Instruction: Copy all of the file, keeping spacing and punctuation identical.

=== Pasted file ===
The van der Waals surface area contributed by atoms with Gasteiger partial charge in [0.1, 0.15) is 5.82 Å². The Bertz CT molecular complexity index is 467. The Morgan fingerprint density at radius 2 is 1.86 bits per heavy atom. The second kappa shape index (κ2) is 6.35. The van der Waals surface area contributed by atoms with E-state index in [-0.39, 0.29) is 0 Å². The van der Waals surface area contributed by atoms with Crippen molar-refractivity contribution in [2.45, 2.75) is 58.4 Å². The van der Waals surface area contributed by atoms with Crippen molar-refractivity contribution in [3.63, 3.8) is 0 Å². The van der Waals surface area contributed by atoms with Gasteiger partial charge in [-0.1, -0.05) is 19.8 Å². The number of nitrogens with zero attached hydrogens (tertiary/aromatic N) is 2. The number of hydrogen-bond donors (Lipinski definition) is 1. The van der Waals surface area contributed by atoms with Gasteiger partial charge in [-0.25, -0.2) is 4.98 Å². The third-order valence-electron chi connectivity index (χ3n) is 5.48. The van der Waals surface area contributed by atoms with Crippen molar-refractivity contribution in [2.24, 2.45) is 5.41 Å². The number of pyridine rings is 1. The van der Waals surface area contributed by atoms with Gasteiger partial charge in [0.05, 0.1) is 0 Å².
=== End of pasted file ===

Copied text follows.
The van der Waals surface area contributed by atoms with Gasteiger partial charge in [0.1, 0.15) is 5.82 Å². The Bertz CT molecular complexity index is 467. The Morgan fingerprint density at radius 2 is 1.86 bits per heavy atom. The second kappa shape index (κ2) is 6.35. The van der Waals surface area contributed by atoms with E-state index in [-0.39, 0.29) is 0 Å². The van der Waals surface area contributed by atoms with Crippen molar-refractivity contribution in [2.45, 2.75) is 58.4 Å². The van der Waals surface area contributed by atoms with Crippen molar-refractivity contribution in [3.63, 3.8) is 0 Å². The van der Waals surface area contributed by atoms with Gasteiger partial charge in [-0.1, -0.05) is 19.8 Å². The number of nitrogens with zero attached hydrogens (tertiary/aromatic N) is 2. The number of hydrogen-bond donors (Lipinski definition) is 1. The van der Waals surface area contributed by atoms with Gasteiger partial charge in [-0.25, -0.2) is 4.98 Å². The third-order valence-electron chi connectivity index (χ3n) is 5.48. The van der Waals surface area contributed by atoms with Crippen molar-refractivity contribution in [2.24, 2.45) is 5.41 Å². The number of pyridine rings is 1. The van der Waals surface area contributed by atoms with Gasteiger partial charge in [0.05, 0.1) is 0 Å².